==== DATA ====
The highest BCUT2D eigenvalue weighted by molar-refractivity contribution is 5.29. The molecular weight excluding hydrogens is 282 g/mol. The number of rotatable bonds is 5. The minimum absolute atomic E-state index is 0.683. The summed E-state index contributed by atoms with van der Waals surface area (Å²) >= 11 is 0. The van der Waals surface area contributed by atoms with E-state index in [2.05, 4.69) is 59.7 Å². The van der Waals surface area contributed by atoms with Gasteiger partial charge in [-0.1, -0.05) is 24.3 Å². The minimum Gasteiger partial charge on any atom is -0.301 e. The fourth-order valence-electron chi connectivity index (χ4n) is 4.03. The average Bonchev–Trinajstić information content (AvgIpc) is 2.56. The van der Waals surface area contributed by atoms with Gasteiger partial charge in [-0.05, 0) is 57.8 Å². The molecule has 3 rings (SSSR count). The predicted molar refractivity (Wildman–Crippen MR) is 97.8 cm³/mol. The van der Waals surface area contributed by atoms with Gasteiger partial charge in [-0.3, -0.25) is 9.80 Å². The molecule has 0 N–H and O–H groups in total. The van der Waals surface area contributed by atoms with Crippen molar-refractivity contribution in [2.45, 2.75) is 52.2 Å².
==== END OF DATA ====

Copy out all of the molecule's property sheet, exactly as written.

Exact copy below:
The highest BCUT2D eigenvalue weighted by molar-refractivity contribution is 5.29. The molecular weight excluding hydrogens is 282 g/mol. The number of rotatable bonds is 5. The minimum absolute atomic E-state index is 0.683. The summed E-state index contributed by atoms with van der Waals surface area (Å²) >= 11 is 0. The van der Waals surface area contributed by atoms with E-state index in [2.05, 4.69) is 59.7 Å². The van der Waals surface area contributed by atoms with Gasteiger partial charge in [-0.1, -0.05) is 24.3 Å². The minimum Gasteiger partial charge on any atom is -0.301 e. The fourth-order valence-electron chi connectivity index (χ4n) is 4.03. The average Bonchev–Trinajstić information content (AvgIpc) is 2.56. The van der Waals surface area contributed by atoms with Gasteiger partial charge in [-0.05, 0) is 57.8 Å². The molecule has 3 rings (SSSR count). The predicted molar refractivity (Wildman–Crippen MR) is 97.8 cm³/mol. The van der Waals surface area contributed by atoms with Gasteiger partial charge in [-0.3, -0.25) is 9.80 Å². The molecule has 0 N–H and O–H groups in total. The van der Waals surface area contributed by atoms with Crippen molar-refractivity contribution in [2.45, 2.75) is 52.2 Å².